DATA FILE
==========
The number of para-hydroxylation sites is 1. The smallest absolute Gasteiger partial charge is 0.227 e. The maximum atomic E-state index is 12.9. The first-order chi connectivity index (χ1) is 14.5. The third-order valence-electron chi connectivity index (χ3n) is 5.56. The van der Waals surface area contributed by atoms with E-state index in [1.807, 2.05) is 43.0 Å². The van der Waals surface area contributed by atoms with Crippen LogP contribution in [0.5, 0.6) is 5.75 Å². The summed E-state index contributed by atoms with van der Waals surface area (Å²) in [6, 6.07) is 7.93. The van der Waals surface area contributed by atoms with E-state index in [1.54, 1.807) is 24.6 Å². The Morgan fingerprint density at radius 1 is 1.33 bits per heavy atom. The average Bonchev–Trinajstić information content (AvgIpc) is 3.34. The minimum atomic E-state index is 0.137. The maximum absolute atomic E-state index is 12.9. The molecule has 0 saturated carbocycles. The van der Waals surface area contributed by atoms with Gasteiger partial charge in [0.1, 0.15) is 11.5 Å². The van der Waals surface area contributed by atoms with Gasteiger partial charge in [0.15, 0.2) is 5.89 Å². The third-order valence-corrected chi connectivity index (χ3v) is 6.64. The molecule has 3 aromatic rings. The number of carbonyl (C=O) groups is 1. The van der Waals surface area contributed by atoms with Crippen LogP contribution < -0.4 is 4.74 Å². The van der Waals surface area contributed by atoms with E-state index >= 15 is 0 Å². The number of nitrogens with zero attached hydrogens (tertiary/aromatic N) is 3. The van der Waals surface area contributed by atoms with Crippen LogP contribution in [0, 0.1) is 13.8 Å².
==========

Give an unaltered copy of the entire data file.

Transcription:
The number of para-hydroxylation sites is 1. The smallest absolute Gasteiger partial charge is 0.227 e. The maximum atomic E-state index is 12.9. The first-order chi connectivity index (χ1) is 14.5. The third-order valence-electron chi connectivity index (χ3n) is 5.56. The van der Waals surface area contributed by atoms with E-state index in [1.807, 2.05) is 43.0 Å². The van der Waals surface area contributed by atoms with Crippen LogP contribution in [0.5, 0.6) is 5.75 Å². The summed E-state index contributed by atoms with van der Waals surface area (Å²) in [6, 6.07) is 7.93. The van der Waals surface area contributed by atoms with E-state index in [1.54, 1.807) is 24.6 Å². The Morgan fingerprint density at radius 1 is 1.33 bits per heavy atom. The average Bonchev–Trinajstić information content (AvgIpc) is 3.34. The minimum atomic E-state index is 0.137. The maximum absolute atomic E-state index is 12.9. The molecule has 0 saturated carbocycles. The van der Waals surface area contributed by atoms with Gasteiger partial charge in [0.1, 0.15) is 11.5 Å². The van der Waals surface area contributed by atoms with Gasteiger partial charge in [0.15, 0.2) is 5.89 Å². The third-order valence-corrected chi connectivity index (χ3v) is 6.64. The molecule has 3 aromatic rings. The number of carbonyl (C=O) groups is 1. The van der Waals surface area contributed by atoms with Crippen LogP contribution < -0.4 is 4.74 Å². The van der Waals surface area contributed by atoms with E-state index >= 15 is 0 Å². The number of nitrogens with zero attached hydrogens (tertiary/aromatic N) is 3. The van der Waals surface area contributed by atoms with Crippen LogP contribution in [0, 0.1) is 13.8 Å².